Saudi Arabia - geo-political struggle

Chronicles

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The following article linked to is interesting, because this represents a very significant declaration in world politics that has been in movement for quite some time.

Pre- 9/1, on religious debate boards, I had read many fairly damning posts from right-wing US Christian publications, slamming the situation in Saudi Arabia. This was coupled with calls for the USA to somehow resolve what was an otherwise reliance on Saudi oil to the tune of 30% of all US oil usage.

That’s one reason why George W. Bush pointed towards Alaska, to prospect and develop oil fields in nature reserves in that state.

I also still see it as a major determining factor in terms of the motivations for the Iraq War. While it is not a sole cause, it would present an overwhelming strategic concern - not least that Sad dam Hussein still presented a threat to otherwise vulnerable producers of the Gulf region, such as Kuwait, of course. However, add to that the fact that a regime change to a friendly government in Iraq - the nation with the second largest oil-fields - would present a much needed relief from the political instabilities of Saudi Arabia.

Now, in the post Iraq War world, the Saudi Royal family has finally realised what the US political right in the USA has been arguing for years - that fundamentalist terrorism is active in Saudi Arabia, and seeking to overthrow the Saudi Royal family and to install a more fundamentalist Islamic regime.

For years the Saudis countered - claiming that it was Western workers running illicit alcohol smuggling rings that were the cause of various murders and bombings.

Only now, too late, are they finally and publicly accepting the truth of the domestic and geo-strategic position they are in:

http://news.bbc.co.uk/1/hi/world/middle_east/3256349.stM

excerpt:

Al-Qaeda 'threat to Saudi royals'

Al-Qaeda is actively seeking to bring down the Saudi ruling royal family, the US Deputy Secretary of State, Richard Armitage, has said.

Osama Bin Laden's organisation has long been a critic of the Saudi Government, regarding it as too pro-American.

Mr Armitage also warned of fresh terror attacks to come in the kingdom.

He was speaking after holding talks in Saudi Arabia with Crown Prince Abdullah following Saturday's suicide bombing in Riyadh, which killed at least 17.

The target was a foreign workers' residential compound close to the homes of several Saudi ministers.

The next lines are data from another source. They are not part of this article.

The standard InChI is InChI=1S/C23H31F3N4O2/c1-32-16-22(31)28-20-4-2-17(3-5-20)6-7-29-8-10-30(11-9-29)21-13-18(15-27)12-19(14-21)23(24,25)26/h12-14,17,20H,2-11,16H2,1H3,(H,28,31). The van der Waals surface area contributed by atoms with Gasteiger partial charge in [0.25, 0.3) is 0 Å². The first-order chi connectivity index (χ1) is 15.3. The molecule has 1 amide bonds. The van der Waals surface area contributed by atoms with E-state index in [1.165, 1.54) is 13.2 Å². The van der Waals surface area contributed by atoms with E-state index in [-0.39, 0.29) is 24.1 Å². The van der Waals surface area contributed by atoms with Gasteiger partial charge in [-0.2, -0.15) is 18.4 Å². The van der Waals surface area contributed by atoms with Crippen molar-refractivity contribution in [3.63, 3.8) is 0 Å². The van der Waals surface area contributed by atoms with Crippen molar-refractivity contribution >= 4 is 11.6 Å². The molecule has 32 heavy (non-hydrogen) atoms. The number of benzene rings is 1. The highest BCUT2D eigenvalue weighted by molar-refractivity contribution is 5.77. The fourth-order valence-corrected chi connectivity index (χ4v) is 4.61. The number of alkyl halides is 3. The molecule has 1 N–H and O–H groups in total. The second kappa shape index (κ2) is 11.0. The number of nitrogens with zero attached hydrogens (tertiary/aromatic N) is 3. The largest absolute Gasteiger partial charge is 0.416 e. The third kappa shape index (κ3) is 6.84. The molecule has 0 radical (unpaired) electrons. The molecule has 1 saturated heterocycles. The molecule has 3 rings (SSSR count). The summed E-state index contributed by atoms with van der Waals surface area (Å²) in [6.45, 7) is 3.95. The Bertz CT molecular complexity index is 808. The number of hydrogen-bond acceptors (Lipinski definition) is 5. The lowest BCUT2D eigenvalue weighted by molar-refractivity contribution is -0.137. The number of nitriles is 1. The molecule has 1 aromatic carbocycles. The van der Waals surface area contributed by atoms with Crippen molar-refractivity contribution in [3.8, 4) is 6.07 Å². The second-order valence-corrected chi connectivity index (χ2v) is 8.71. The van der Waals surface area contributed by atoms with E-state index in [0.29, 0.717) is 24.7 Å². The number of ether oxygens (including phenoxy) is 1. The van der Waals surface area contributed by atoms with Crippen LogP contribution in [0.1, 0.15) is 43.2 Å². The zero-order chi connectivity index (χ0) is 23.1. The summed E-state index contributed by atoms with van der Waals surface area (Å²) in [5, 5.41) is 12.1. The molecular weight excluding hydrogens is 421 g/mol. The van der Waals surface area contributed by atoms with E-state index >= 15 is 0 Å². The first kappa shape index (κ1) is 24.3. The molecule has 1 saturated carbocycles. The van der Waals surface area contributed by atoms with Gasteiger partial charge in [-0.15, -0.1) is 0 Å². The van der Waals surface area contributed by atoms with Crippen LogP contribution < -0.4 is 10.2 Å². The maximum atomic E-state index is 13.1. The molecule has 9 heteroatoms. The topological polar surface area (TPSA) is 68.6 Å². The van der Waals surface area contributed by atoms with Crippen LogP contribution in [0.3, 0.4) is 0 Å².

More than 120 people were injured, most of them non-Saudi Arab workers and their families.

The BBC's Paul Wood, from the scene of the blasts, says the bombers penetrated far into the compound before detonating their explosives.

Buildings of several storeys high were reduced to rubble, he adds.
 

mikie8

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intresting but not exactly the whole picture but things rearly are .

Of the 19 hijackers who participated in the September 11 attacks, 15 were from Saudi Arabia.

http://www.cnn.com/2003/US/07/13/terrorism.report/

the us had a ban on investigating saudi citizens and has yet to arrest a saudi terrorist but they seem to be neck deep in the involvment of terrorism .Like religion , world affairs is interpreted by the individual and the truth is harder to find or understand untill after the fact .
What part saudi has played or will play in the war on terrorism only time will tell.
 

iBrian

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Certainly true about the Saudi link to 9/11.

A big problem - and the point of the article - is that Saudi Arabia has been in constant denial about internal terrorism for some years now.

Original, acts of violence, such as the bombing of Western interests, was claimed to be all solely connected with feuds between rival alcohol smuggling gangs.

They continued this facade after 9/11, even though the Al Qaeda links to Saudi Arabia were being firmly made.

In short, it's simply taken some very large and high-profile terrorist attacks on their own soil to finally admit that violent fanaticism and terrorism is as serious a problem as people were telling them.

Years of denial will take great effort to overcome.
 
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